“So I can tell her that. You’re sure?” she asked, looking up at him. “That you want to give a toast.”

“Yeah. You want to go ahead and do that? Tell her I said it’s fine. It’s just that …” He pointed in Rob’s direction. “I got something I gotta take care of right away.”

“Okay.” Keisha moved out of his arms and gave him one last smile, her head falling back.

Recognizing that look, Jay absentmindedly leaned in to receive her kiss just before she headed off to find Chloe. When he raised his head, looking in Rob’s direction once again, he instead met Betty’s gaze. She quickly smiled at him, and took a sip of her wine. It was a wry smile, not a seductive or inviting one; but it seemed to be saying something to him, sending Jay a message that he knew he was better off not receiving.

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SAMPLE SUNDAY: From ‘The Come Up’

Jamal Turnercolor coverflatMakayla Hughes watched from across the club as Jamal Turner glanced at his watch for the third time in as many minutes. In fact, she’d been watching him ever since he entered. It hadn’t been difficult to do since he was about a head taller than most of the other men there. And the way he carried himself, with such obvious self-assurance was an attention-getter as well. Not that she didn’t already know who he was—everyone at Scaife did.

Jamal Turner was SE’s rainmaker. He secured big names and closed deals, and was known to be in the innermost of inner circles of the big boss himself; sought after by headhunters from Sony, Virgin and just about every other entertainment conglomerate on the planet. But Jamal Turner was almost as emblematic of Scaife Enterprises as the man himself. Not too many people could boast of being practical besties with Robyn Scaife, invited to every single family event and able to get on Chris Scaife’s calendar whenever they wanted; but Jamal Turner could.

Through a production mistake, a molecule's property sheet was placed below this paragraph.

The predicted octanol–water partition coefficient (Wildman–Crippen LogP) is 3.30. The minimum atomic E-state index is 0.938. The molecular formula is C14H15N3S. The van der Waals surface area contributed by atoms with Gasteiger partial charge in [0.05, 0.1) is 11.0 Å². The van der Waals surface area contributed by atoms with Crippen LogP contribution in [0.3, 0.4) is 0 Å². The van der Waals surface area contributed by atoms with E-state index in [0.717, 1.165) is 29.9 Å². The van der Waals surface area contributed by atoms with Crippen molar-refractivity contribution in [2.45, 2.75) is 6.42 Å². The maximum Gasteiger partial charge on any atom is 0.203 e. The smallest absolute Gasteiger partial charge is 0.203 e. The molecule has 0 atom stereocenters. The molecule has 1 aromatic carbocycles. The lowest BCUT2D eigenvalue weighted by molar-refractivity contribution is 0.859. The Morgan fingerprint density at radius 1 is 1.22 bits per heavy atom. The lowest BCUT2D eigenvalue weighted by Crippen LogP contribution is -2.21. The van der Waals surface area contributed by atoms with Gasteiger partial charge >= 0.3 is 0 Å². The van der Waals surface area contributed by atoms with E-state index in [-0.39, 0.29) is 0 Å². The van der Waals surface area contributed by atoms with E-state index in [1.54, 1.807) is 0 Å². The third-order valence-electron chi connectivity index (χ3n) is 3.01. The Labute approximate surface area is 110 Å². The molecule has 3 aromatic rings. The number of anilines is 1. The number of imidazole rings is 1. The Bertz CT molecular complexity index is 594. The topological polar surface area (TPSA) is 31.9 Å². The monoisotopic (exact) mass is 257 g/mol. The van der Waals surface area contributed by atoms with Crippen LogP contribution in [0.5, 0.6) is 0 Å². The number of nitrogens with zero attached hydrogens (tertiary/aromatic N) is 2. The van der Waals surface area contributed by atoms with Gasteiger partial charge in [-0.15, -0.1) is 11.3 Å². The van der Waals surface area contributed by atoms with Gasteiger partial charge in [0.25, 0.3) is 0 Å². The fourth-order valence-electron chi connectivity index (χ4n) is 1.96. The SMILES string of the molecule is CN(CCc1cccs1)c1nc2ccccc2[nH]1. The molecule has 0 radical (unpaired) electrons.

Rumor had it he could waltz into Chris Scaife’s office at will, sitting on the edge of his desk and taking the kind of liberties no one else would dare, like calling him “Boss Man” with a mixture of deference and irony that was hard to question. Makayla herself had once heard him do it, when at a company party she was standing just five feet away from Chris Scaife and his pretty wife and Jamal Turner approached them both. Robyn Scaife’s eyes lit up at the sight of him and the boss had looked on with barely concealed amusement as his wife and friend embraced.

To say that Turner’s reputation preceded him would have been an understatement, but precede him it did. Long before she even scored the job in the PR department, Makayla had heard of him, back when she was at CUNY-Brooklyn, scouring the internet for leads on internships in the entertainment industry. Partly because he was known to have forged-in-steel friendships with some of the artists he helped develop, and partly because he was just so damned photogenic.